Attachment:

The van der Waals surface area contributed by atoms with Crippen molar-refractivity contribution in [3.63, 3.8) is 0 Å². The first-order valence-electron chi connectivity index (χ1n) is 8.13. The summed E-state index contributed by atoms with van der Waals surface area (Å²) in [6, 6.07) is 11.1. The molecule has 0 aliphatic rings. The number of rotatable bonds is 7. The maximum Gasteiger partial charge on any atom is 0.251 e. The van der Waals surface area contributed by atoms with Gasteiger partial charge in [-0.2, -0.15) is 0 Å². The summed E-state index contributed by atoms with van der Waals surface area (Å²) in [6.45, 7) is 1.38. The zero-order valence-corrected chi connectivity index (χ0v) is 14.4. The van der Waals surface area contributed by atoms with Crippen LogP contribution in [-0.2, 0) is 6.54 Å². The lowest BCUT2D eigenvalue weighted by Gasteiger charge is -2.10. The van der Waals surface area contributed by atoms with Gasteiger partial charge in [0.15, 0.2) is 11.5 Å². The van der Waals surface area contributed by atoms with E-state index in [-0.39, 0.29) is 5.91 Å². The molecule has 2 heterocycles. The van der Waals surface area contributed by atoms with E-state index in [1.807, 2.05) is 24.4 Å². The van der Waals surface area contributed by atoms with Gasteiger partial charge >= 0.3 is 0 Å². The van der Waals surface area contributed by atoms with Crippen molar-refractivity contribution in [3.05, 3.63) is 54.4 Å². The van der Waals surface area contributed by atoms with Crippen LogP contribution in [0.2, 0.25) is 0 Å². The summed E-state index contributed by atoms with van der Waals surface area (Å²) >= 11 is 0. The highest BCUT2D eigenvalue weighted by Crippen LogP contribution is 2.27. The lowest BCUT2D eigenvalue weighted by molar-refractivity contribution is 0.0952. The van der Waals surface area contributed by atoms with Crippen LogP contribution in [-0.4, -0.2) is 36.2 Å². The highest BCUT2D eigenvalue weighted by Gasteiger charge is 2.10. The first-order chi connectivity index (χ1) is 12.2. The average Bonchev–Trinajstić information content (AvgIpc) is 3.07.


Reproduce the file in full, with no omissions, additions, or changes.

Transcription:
The van der Waals surface area contributed by atoms with Crippen molar-refractivity contribution in [3.63, 3.8) is 0 Å². The first-order valence-electron chi connectivity index (χ1n) is 8.13. The summed E-state index contributed by atoms with van der Waals surface area (Å²) in [6, 6.07) is 11.1. The molecule has 0 aliphatic rings. The number of rotatable bonds is 7. The maximum Gasteiger partial charge on any atom is 0.251 e. The van der Waals surface area contributed by atoms with Gasteiger partial charge in [-0.2, -0.15) is 0 Å². The summed E-state index contributed by atoms with van der Waals surface area (Å²) in [6.45, 7) is 1.38. The zero-order valence-corrected chi connectivity index (χ0v) is 14.4. The van der Waals surface area contributed by atoms with Crippen LogP contribution in [-0.2, 0) is 6.54 Å². The lowest BCUT2D eigenvalue weighted by Gasteiger charge is -2.10. The van der Waals surface area contributed by atoms with Gasteiger partial charge in [0.15, 0.2) is 11.5 Å². The van der Waals surface area contributed by atoms with E-state index in [-0.39, 0.29) is 5.91 Å². The molecule has 2 heterocycles. The van der Waals surface area contributed by atoms with E-state index in [1.807, 2.05) is 24.4 Å². The van der Waals surface area contributed by atoms with Gasteiger partial charge >= 0.3 is 0 Å². The van der Waals surface area contributed by atoms with Crippen molar-refractivity contribution in [3.05, 3.63) is 54.4 Å². The van der Waals surface area contributed by atoms with Crippen LogP contribution in [0.2, 0.25) is 0 Å². The summed E-state index contributed by atoms with van der Waals surface area (Å²) >= 11 is 0. The highest BCUT2D eigenvalue weighted by Crippen LogP contribution is 2.27. The lowest BCUT2D eigenvalue weighted by molar-refractivity contribution is 0.0952. The van der Waals surface area contributed by atoms with Crippen LogP contribution in [-0.4, -0.2) is 36.2 Å². The highest BCUT2D eigenvalue weighted by Gasteiger charge is 2.10. The first-order chi connectivity index (χ1) is 12.2. The average Bonchev–Trinajstić information content (AvgIpc) is 3.07.